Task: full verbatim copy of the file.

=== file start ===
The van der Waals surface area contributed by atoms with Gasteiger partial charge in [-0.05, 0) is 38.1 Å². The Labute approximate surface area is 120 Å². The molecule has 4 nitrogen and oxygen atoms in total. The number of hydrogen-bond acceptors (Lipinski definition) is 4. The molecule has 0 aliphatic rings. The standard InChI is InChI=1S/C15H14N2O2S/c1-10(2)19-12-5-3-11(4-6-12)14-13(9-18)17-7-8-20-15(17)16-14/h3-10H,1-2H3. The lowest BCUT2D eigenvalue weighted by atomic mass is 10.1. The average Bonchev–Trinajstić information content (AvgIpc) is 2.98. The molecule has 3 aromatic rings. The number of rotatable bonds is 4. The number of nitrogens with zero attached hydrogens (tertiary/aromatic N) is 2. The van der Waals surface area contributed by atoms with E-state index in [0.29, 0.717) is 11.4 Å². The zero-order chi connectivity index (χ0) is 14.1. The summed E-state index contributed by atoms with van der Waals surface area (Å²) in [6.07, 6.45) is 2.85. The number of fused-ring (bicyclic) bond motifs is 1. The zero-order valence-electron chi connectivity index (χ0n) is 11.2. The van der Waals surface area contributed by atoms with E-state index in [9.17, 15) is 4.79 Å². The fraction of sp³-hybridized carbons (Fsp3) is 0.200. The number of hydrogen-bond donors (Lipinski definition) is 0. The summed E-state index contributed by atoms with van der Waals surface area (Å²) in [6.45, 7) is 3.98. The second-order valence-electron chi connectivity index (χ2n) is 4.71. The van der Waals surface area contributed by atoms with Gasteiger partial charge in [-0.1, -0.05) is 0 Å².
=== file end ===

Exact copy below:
The van der Waals surface area contributed by atoms with Gasteiger partial charge in [-0.05, 0) is 38.1 Å². The Labute approximate surface area is 120 Å². The molecule has 4 nitrogen and oxygen atoms in total. The number of hydrogen-bond acceptors (Lipinski definition) is 4. The molecule has 0 aliphatic rings. The standard InChI is InChI=1S/C15H14N2O2S/c1-10(2)19-12-5-3-11(4-6-12)14-13(9-18)17-7-8-20-15(17)16-14/h3-10H,1-2H3. The lowest BCUT2D eigenvalue weighted by atomic mass is 10.1. The average Bonchev–Trinajstić information content (AvgIpc) is 2.98. The molecule has 3 aromatic rings. The number of rotatable bonds is 4. The number of nitrogens with zero attached hydrogens (tertiary/aromatic N) is 2. The van der Waals surface area contributed by atoms with E-state index in [0.29, 0.717) is 11.4 Å². The zero-order chi connectivity index (χ0) is 14.1. The summed E-state index contributed by atoms with van der Waals surface area (Å²) in [6.07, 6.45) is 2.85. The number of fused-ring (bicyclic) bond motifs is 1. The zero-order valence-electron chi connectivity index (χ0n) is 11.2. The van der Waals surface area contributed by atoms with E-state index in [9.17, 15) is 4.79 Å². The fraction of sp³-hybridized carbons (Fsp3) is 0.200. The number of hydrogen-bond donors (Lipinski definition) is 0. The summed E-state index contributed by atoms with van der Waals surface area (Å²) in [6.45, 7) is 3.98. The second-order valence-electron chi connectivity index (χ2n) is 4.71. The van der Waals surface area contributed by atoms with Gasteiger partial charge in [-0.1, -0.05) is 0 Å².